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Judges seek public’s help in keeping courts open

The Mississippi Judiciary is collaborating with the Mississippi State Department of Health in a public health and safety awareness campaign regarding the COVID-19 pandemic.

Thirteen trial and appellate judges from across the state spoke in videotaped testimonials about their efforts to keep the courts open while protecting public health. Each said they received the vaccine.

The testimonials will air in each judge’s local area on television and radio. Production and air time were paid for by the Department of Health.

Judges who gave testimonials include Court of Appeals Judge Anthony N. Lawrence III of Pascagoula, Court of Appeals Judge Deborah McDonald of Fayette, Chancellor Vincent Davis of Fayette, Justice Dawn Beam of Sumrall, Justice Robert P. Chamberlin of Hernando, Chancellor Tiffany Grove of Raymond, Chancellor Joseph Kilgore of Philadelphia, Chancellor Jacqueline Mask of Tupelo, Chancellor Bennie L. Richard of Greenville, Circuit Judge Kelly Luther of Ripley, Circuit Judge Stanley Sorey of Raleigh, Chancellor Charles E. Smith of Meridian and Hinds County Court Judge Carlyn Hicks of Jackson.

Chief Justice Mike Randolph  said that all courts have a constitutional and statutory responsibility to remain open. The Chief Justice  reimplemented safety guidelines for all state courts on Aug. 5. Chief Justice Randolph asked for cooperation from the public to keep courts open and protect court officials, staff and those who have business there.

“We need the public’s help so we can safely do our jobs. We need the public’s help to protect our court system,” Chief Justice Randolph said.

Chief Justice Randolph noted that many people who go to court don’t have the same choices that they would enjoy with regard to making a decision to go shopping.  “We compel people to come to court.”

Liz Sharlot, Director of Communications for the Mississippi State Department of Health, said, “We are  incredibly grateful for the opportunity to work with such fine individuals who were willing to give their time to produce these radio and TV spots. When Chief Justice Randolph approached me with the idea, I welcomed the unique opportunity to further reach out to Mississippians. The end product is exactly what we envisioned and will hopefully encourage others to get vaccinated.”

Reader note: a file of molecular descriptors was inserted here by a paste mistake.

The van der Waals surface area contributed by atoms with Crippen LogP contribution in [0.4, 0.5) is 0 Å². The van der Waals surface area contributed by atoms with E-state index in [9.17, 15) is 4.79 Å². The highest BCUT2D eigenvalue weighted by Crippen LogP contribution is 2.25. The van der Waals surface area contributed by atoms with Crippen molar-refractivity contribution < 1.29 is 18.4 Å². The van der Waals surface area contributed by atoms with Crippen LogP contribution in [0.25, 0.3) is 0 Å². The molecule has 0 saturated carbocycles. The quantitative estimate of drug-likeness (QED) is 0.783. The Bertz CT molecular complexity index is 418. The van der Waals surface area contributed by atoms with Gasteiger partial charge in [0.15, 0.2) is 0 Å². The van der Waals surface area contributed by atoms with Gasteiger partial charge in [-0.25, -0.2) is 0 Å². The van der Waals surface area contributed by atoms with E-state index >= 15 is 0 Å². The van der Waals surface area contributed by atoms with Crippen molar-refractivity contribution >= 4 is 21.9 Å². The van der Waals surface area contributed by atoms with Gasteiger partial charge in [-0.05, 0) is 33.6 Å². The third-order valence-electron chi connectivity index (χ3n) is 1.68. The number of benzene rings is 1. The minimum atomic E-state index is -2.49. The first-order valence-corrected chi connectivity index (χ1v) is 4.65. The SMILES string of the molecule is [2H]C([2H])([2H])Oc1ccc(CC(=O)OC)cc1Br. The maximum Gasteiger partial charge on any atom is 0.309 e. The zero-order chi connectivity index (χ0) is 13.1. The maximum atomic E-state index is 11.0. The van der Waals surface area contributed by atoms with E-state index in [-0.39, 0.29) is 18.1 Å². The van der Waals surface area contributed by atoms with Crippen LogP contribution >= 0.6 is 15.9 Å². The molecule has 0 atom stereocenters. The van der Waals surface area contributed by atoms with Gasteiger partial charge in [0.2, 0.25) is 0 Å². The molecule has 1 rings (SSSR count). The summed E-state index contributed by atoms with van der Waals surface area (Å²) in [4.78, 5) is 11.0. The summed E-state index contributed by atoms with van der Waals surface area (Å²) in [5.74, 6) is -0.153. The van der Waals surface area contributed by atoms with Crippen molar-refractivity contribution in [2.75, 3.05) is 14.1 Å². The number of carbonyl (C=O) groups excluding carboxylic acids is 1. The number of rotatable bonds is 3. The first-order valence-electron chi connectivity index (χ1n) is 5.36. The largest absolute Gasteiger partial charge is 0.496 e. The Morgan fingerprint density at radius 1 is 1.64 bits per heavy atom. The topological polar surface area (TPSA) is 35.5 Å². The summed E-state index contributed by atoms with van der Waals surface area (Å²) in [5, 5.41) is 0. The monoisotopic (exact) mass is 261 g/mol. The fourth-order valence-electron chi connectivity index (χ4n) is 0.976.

Everyone knew someone who died of COVID.

Judge Lawrence recalled the Aug. 12 death of George County Deputy Sheriff Bobby Daffin. Lawrence, a former district attorney, had worked with Daffin.

Judge Lawrence said of his family’s decision to receive the vaccine, “We decided to get the vaccine to protect ourselves, our friends and the community in which we live.”

Chancellor Vincent Davis recalled elected officials and classmates who died of COVID. “When I think about those kinds of things, it’s incumbent on all of us to do all we can for everybody else.”

Judges shared their experiences. Some were personal, and painful.

Circuit Judge Stanley Sorey said that COVID claimed the lives of his wife, his sister-in-law and a friend and fellow judge. “Last October, I lost my wife of 27 years to COVID. This was before the vaccine was available.”

Lynn Sorey went by ambulance to a hospital on Labor Day 2020. She died Oct. 8. Her sister, Lisa Headrick of Raleigh, died Sept. 12, 2020, of COVID. Circuit Judge Eddie H. Bowen of Raleigh died Feb. 7 of complications from COVID.

Court of Appeals Judge Deborah McDonald said, “I am a COVID survivor. I had COVID last year in June, and I quarantined in my house alone for 17 days. Thank God I didn’t have to be hospitalized.”

The courts must remain open despite the pandemic.

Judge  Davis said, “When there is a problem, people need to have the protection of the courts. If the court is not there, the rights are going to be settled somehow in the streets….This is a very stressful time for everyone. COVID is scary.”

Judge McDonald said, “It is very important that everyone gets his day in court. Our mission is to keep the courts open and to do it in a safe manner.”